Gary McGrath, Customer Success Consultant at Kayako agrees that involving support earlier has helped our product team address root causes of pain points, instead of just fixing the resulting symptoms.
“Numerous times we’ve provided feedback on the little parts of bigger features which led to much less friction when we roll out our updates to customers. We also provide feedback on which things we are really struggling with and these are typically the same issues we hear from our own customers too.”
Involving support from the start has helped us to achieve a faster market fit for the product, reduce potential support tickets, and increase adoption.
Why support is often left out
If including support brings so many benefits to a finished product, why are they not included in every release?
Many support teams aren’t equipped with the right tools to deliver meaningful insights to product development. Even if the product team asked the support team how many customers requested a specific feature in the last quarter, pulling that information out of a help desk is impossible.
Working with the product team requires support to speak the same language as the product manager. No, we’re not talking Spanish, Hindi or Icelandic.
It means giving feedback in a specific format that’s useful to product development.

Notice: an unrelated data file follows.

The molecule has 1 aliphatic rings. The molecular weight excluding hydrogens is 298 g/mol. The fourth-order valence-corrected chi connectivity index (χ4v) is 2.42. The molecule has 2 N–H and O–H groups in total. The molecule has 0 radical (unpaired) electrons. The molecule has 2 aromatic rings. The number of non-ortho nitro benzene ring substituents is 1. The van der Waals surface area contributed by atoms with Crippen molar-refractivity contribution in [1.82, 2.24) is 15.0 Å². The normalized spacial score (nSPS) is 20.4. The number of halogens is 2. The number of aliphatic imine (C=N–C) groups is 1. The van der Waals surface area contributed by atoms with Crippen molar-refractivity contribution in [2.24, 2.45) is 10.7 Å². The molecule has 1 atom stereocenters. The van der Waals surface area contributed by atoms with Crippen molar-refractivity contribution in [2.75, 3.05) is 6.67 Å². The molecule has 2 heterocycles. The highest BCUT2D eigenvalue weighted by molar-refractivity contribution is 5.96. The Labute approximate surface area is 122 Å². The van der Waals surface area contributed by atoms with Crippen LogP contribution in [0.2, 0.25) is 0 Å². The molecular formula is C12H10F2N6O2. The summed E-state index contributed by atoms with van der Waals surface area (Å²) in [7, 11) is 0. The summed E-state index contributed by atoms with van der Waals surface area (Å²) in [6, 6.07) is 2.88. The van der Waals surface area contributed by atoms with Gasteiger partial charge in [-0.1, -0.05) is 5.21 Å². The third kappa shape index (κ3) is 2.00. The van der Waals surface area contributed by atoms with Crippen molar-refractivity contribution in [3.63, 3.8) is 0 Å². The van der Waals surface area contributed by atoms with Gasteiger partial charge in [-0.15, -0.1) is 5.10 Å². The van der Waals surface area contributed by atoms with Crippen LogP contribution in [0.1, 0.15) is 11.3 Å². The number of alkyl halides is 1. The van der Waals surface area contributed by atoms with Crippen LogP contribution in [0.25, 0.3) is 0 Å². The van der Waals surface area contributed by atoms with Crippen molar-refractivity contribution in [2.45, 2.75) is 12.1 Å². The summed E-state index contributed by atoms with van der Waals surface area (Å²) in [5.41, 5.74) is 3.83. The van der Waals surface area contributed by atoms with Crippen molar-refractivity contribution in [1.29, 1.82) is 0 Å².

This is difficult for support teams because they specialize in seeing things from their customer’s perspective. They focus on the frustrations of the customer, rather than the jobs to be done by a new product.
At Kayako, we aim to close the gap and help support and product teams meet in the middle.
Bringing support into product development
“In God we trust, all others must bring data”
Product managers need support members to come armed with data and strong evidence before they make changes to a new feature design.
This data doesn’t come out of thin air though. To prepare, support and product need to create a process for reporting that works for both teams. Ask each other:
- What metrics are important?
- What new features are you starting to research?
- What format works best for feedback?
Being on the same page ensures that no feedback goes unheard. Talking to each other more effectively helps prevent misunderstandings — or the feeling that support doesn’t have valuable data!
But bringing product teams closer to customers is helpful too. Seeing real people talk about their frustrations with the product helps develop empathy.
Our team uses a combination of Collaborators and FullStory to show (not tell) our product team how customers use Kayako.